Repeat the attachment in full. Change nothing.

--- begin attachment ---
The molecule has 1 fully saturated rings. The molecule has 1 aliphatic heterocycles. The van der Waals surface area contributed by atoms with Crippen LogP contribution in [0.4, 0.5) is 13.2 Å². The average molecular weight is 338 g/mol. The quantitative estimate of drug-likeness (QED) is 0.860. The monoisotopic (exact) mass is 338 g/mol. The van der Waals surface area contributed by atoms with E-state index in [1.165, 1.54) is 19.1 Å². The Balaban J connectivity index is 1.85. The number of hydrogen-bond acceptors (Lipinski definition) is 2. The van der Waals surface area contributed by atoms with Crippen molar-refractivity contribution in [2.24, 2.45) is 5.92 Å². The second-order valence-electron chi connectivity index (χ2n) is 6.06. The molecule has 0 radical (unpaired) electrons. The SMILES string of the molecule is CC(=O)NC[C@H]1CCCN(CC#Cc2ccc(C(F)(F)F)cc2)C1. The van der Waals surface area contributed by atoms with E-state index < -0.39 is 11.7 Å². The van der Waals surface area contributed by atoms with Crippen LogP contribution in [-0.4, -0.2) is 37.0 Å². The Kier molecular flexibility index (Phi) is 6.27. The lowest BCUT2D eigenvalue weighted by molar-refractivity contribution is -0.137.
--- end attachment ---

The molecule has 1 fully saturated rings. The molecule has 1 aliphatic heterocycles. The van der Waals surface area contributed by atoms with Crippen LogP contribution in [0.4, 0.5) is 13.2 Å². The average molecular weight is 338 g/mol. The quantitative estimate of drug-likeness (QED) is 0.860. The monoisotopic (exact) mass is 338 g/mol. The van der Waals surface area contributed by atoms with E-state index in [1.165, 1.54) is 19.1 Å². The Balaban J connectivity index is 1.85. The number of hydrogen-bond acceptors (Lipinski definition) is 2. The van der Waals surface area contributed by atoms with Crippen molar-refractivity contribution in [2.24, 2.45) is 5.92 Å². The second-order valence-electron chi connectivity index (χ2n) is 6.06. The molecule has 0 radical (unpaired) electrons. The SMILES string of the molecule is CC(=O)NC[C@H]1CCCN(CC#Cc2ccc(C(F)(F)F)cc2)C1. The van der Waals surface area contributed by atoms with E-state index < -0.39 is 11.7 Å². The van der Waals surface area contributed by atoms with Crippen LogP contribution in [-0.4, -0.2) is 37.0 Å². The Kier molecular flexibility index (Phi) is 6.27. The lowest BCUT2D eigenvalue weighted by molar-refractivity contribution is -0.137.